Tonight i removed the stock mufflers (which are kind of valuable) and i'll put the dunstall replicas on this weekend.  I still can't make up my mind about the air filters.  I put the side covers back on and it looked kind of silly since i'm not running a rear fender, the side covers don't really cover the whole area, and it's a bit sloppy.

Offline jsharpphoto

  • Posts: 510
Re: CB77 Superhawk Build
« Reply #6 on: Jul 05, 2013, 16:48:16 »
I need some advice on my seat design.  I built the seat pan to fit appropriately on the frame rails, which it does nicely.  Since then, i've decided to remount the side covers after realizing the pods will be awful for performance.  I took a picture of the top down view, does it bother anyone else that the air box is wider than the seat?

I can't decide if it looks stupid, or I just FEEL stupid for not anticipating this.  If the consensus is that it looks bad, I will widen the seat pan in the appropriate area so it is the same width as the tank, which should be close enough to the width of the air box that it's not noticeable.

I also want to extend the side covers back to the frame brace, and connect them in the back to create the inner fender since i'm not running the stock rear fender.
« Last Edit: Jul 05, 2013, 16:56:13 by jsharpphoto »

Offline clem

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Re: CB77 Superhawk Build
« Reply #7 on: Jul 05, 2013, 17:15:18 »
If you're going to extend the side covers back you should just make new ones and tuck them in. Do like you did with the tank and use the original side covers as a mold. Then either keep the originals in case you decide to go back with them or sell them to a superhawk guy. By the way, superhawks are rad looking bikes straight from the factory.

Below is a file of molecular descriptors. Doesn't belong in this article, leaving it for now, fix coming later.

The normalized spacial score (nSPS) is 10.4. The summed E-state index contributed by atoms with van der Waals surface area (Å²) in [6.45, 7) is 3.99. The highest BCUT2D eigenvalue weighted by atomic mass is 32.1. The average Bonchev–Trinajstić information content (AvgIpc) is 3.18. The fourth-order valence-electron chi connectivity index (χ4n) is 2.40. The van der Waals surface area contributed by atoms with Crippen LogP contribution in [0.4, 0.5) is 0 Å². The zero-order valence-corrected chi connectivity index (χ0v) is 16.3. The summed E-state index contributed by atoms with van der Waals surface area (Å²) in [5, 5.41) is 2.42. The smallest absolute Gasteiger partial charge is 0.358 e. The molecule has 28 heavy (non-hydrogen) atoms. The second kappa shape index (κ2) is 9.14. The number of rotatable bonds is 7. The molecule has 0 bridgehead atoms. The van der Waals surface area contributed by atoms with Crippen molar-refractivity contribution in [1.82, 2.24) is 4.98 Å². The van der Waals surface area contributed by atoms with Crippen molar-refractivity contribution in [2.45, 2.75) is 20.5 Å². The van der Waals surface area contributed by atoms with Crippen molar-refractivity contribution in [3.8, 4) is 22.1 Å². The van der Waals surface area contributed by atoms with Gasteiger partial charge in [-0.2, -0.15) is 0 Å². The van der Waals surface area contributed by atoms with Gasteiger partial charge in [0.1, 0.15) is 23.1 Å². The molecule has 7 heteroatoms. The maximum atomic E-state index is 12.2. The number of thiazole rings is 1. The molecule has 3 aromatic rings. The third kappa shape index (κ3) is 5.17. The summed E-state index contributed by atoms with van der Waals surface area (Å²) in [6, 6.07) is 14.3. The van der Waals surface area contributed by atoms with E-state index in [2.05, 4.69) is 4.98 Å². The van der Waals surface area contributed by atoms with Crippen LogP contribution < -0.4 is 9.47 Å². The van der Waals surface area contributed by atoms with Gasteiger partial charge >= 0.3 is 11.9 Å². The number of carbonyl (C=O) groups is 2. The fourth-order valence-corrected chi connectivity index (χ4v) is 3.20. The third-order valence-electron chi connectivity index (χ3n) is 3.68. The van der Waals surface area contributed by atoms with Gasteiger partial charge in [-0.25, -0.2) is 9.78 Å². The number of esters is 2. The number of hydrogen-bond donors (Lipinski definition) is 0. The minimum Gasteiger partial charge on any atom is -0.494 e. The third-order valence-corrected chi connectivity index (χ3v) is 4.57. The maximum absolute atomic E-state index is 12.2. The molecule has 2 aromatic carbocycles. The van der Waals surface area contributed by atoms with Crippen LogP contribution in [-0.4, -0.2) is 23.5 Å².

"After every war there are soldiers who refuse to surrender. To this day there are still thousands who cling to their 30+ year old motorcycles, thinking that the war is still on, refusing to concede that the four-strokes have won"

1972 DS7 http://www.dotheton.com/forum/index.php?topic=45886.msg505995#msg505995
1983 CB550sc bobber http://www.dotheton.com/forum/index.php?topic=30599.30

Offline teazer

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Re: CB77 Superhawk Build
« Reply #8 on: Jul 05, 2013, 17:33:21 »
It's OK to keep stock side covers.  they look nice. Slight overhang - not a problem.  They do on many bikes.

Pods are OK too, but use good pods if you have to go that way.  Aftermarket/replica filters are available though.

Offline jsharpphoto

  • Posts: 510
Re: CB77 Superhawk Build
« Reply #9 on: Jul 05, 2013, 17:48:48 »
superhawks are rad looking bikes straight from the factory.

i agree with you, like 97%.  There are several things that I think are iconic about them, specifically the tank and the tilted motor.  I'm trying to keep as much of the identity of the bike intact, just changing the ergonomics of it a bit.  I'm running clubmans instead of the stock flat drag bars, and i swapped out the seat, and i'm moving the pegs to the rear of three stock positions.  How cool is it that Honda thought about making foot controls with adjustable placement? why didn't they keep that on the later bikes.